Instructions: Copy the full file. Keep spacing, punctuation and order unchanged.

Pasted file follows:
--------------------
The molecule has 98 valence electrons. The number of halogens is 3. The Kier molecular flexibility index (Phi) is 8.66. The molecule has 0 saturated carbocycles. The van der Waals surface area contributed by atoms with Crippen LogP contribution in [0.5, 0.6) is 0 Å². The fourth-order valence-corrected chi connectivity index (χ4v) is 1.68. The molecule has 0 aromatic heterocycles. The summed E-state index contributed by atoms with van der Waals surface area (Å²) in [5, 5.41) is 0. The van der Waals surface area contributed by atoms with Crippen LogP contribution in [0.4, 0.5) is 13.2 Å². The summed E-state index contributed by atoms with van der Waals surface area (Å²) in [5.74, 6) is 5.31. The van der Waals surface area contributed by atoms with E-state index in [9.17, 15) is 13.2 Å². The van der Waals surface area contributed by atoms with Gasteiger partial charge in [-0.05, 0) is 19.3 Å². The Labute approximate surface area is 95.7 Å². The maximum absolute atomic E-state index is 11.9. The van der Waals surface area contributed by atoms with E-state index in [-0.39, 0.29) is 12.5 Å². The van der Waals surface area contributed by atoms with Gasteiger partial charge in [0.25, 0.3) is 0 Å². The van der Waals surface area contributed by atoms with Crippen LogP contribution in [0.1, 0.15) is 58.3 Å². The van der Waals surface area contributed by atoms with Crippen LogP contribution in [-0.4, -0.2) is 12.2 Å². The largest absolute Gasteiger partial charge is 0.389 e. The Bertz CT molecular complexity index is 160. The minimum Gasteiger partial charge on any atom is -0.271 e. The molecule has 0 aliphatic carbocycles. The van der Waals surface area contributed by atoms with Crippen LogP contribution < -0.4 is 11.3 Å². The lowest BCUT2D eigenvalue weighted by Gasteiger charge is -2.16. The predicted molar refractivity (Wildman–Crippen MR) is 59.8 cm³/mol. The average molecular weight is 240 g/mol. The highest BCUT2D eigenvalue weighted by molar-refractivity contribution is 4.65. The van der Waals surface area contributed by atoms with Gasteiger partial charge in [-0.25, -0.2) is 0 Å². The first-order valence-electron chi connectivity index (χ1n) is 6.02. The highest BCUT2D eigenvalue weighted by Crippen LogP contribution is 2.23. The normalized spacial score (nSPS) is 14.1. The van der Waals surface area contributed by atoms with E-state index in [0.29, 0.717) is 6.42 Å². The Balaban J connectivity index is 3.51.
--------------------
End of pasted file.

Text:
The molecule has 98 valence electrons. The number of halogens is 3. The Kier molecular flexibility index (Phi) is 8.66. The molecule has 0 saturated carbocycles. The van der Waals surface area contributed by atoms with Crippen LogP contribution in [0.5, 0.6) is 0 Å². The fourth-order valence-corrected chi connectivity index (χ4v) is 1.68. The molecule has 0 aromatic heterocycles. The summed E-state index contributed by atoms with van der Waals surface area (Å²) in [5, 5.41) is 0. The van der Waals surface area contributed by atoms with Crippen LogP contribution in [0.4, 0.5) is 13.2 Å². The summed E-state index contributed by atoms with van der Waals surface area (Å²) in [5.74, 6) is 5.31. The van der Waals surface area contributed by atoms with E-state index in [9.17, 15) is 13.2 Å². The van der Waals surface area contributed by atoms with Gasteiger partial charge in [-0.05, 0) is 19.3 Å². The Labute approximate surface area is 95.7 Å². The maximum absolute atomic E-state index is 11.9. The van der Waals surface area contributed by atoms with E-state index in [-0.39, 0.29) is 12.5 Å². The van der Waals surface area contributed by atoms with Gasteiger partial charge in [0.25, 0.3) is 0 Å². The van der Waals surface area contributed by atoms with Crippen LogP contribution in [0.1, 0.15) is 58.3 Å². The van der Waals surface area contributed by atoms with Crippen LogP contribution in [-0.4, -0.2) is 12.2 Å². The largest absolute Gasteiger partial charge is 0.389 e. The Bertz CT molecular complexity index is 160. The minimum Gasteiger partial charge on any atom is -0.271 e. The molecule has 0 aliphatic carbocycles. The van der Waals surface area contributed by atoms with Crippen LogP contribution < -0.4 is 11.3 Å². The lowest BCUT2D eigenvalue weighted by Gasteiger charge is -2.16. The predicted molar refractivity (Wildman–Crippen MR) is 59.8 cm³/mol. The average molecular weight is 240 g/mol. The highest BCUT2D eigenvalue weighted by molar-refractivity contribution is 4.65. The van der Waals surface area contributed by atoms with Gasteiger partial charge in [-0.25, -0.2) is 0 Å². The first-order valence-electron chi connectivity index (χ1n) is 6.02. The highest BCUT2D eigenvalue weighted by Crippen LogP contribution is 2.23. The normalized spacial score (nSPS) is 14.1. The van der Waals surface area contributed by atoms with E-state index in [0.29, 0.717) is 6.42 Å². The Balaban J connectivity index is 3.51.